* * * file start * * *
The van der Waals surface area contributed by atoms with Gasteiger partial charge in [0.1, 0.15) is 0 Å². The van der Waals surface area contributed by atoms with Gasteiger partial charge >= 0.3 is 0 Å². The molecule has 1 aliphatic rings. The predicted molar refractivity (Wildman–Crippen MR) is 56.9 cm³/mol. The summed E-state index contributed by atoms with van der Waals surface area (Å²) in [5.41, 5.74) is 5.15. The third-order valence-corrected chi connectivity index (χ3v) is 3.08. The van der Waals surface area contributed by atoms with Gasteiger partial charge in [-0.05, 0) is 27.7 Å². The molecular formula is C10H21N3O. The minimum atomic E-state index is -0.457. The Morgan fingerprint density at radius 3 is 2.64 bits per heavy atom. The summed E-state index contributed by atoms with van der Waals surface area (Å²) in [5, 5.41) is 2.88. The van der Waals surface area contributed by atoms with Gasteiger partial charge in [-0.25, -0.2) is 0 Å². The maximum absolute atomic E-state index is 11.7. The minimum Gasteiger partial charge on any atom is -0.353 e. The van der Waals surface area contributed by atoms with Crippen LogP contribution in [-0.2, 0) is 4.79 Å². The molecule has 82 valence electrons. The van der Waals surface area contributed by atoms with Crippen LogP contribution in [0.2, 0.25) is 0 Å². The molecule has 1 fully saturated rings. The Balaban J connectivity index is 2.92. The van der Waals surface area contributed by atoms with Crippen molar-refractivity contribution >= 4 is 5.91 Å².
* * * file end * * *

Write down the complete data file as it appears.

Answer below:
The van der Waals surface area contributed by atoms with Gasteiger partial charge in [0.1, 0.15) is 0 Å². The van der Waals surface area contributed by atoms with Gasteiger partial charge >= 0.3 is 0 Å². The molecule has 1 aliphatic rings. The predicted molar refractivity (Wildman–Crippen MR) is 56.9 cm³/mol. The summed E-state index contributed by atoms with van der Waals surface area (Å²) in [5.41, 5.74) is 5.15. The third-order valence-corrected chi connectivity index (χ3v) is 3.08. The van der Waals surface area contributed by atoms with Gasteiger partial charge in [-0.05, 0) is 27.7 Å². The molecular formula is C10H21N3O. The minimum atomic E-state index is -0.457. The Morgan fingerprint density at radius 3 is 2.64 bits per heavy atom. The summed E-state index contributed by atoms with van der Waals surface area (Å²) in [5, 5.41) is 2.88. The van der Waals surface area contributed by atoms with Gasteiger partial charge in [-0.25, -0.2) is 0 Å². The maximum absolute atomic E-state index is 11.7. The minimum Gasteiger partial charge on any atom is -0.353 e. The van der Waals surface area contributed by atoms with Crippen LogP contribution in [-0.2, 0) is 4.79 Å². The molecule has 82 valence electrons. The van der Waals surface area contributed by atoms with Crippen LogP contribution in [0.2, 0.25) is 0 Å². The molecule has 1 fully saturated rings. The Balaban J connectivity index is 2.92. The van der Waals surface area contributed by atoms with Crippen molar-refractivity contribution >= 4 is 5.91 Å².